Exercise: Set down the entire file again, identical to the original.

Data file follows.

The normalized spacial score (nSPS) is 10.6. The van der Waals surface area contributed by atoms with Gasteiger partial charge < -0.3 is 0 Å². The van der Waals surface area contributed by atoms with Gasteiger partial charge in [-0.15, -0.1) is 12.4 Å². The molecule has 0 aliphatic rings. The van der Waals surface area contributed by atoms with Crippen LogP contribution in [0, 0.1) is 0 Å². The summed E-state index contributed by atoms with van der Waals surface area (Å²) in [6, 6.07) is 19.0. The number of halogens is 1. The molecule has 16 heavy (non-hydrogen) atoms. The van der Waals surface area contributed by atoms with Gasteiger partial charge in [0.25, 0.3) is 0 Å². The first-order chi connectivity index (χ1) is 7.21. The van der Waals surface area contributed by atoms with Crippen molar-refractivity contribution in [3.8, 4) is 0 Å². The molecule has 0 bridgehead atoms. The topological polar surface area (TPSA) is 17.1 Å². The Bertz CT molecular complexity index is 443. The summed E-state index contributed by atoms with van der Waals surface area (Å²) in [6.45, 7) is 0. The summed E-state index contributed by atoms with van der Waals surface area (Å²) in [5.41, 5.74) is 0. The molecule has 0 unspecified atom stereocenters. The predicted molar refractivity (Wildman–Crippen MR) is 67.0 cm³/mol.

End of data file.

The normalized spacial score (nSPS) is 10.6. The van der Waals surface area contributed by atoms with Gasteiger partial charge < -0.3 is 0 Å². The van der Waals surface area contributed by atoms with Gasteiger partial charge in [-0.15, -0.1) is 12.4 Å². The molecule has 0 aliphatic rings. The van der Waals surface area contributed by atoms with Crippen LogP contribution in [0, 0.1) is 0 Å². The summed E-state index contributed by atoms with van der Waals surface area (Å²) in [6, 6.07) is 19.0. The number of halogens is 1. The molecule has 16 heavy (non-hydrogen) atoms. The van der Waals surface area contributed by atoms with Gasteiger partial charge in [0.25, 0.3) is 0 Å². The first-order chi connectivity index (χ1) is 7.21. The van der Waals surface area contributed by atoms with Crippen molar-refractivity contribution in [3.8, 4) is 0 Å². The molecule has 0 bridgehead atoms. The topological polar surface area (TPSA) is 17.1 Å². The Bertz CT molecular complexity index is 443. The summed E-state index contributed by atoms with van der Waals surface area (Å²) in [6.45, 7) is 0. The summed E-state index contributed by atoms with van der Waals surface area (Å²) in [5.41, 5.74) is 0. The molecule has 0 unspecified atom stereocenters. The predicted molar refractivity (Wildman–Crippen MR) is 67.0 cm³/mol.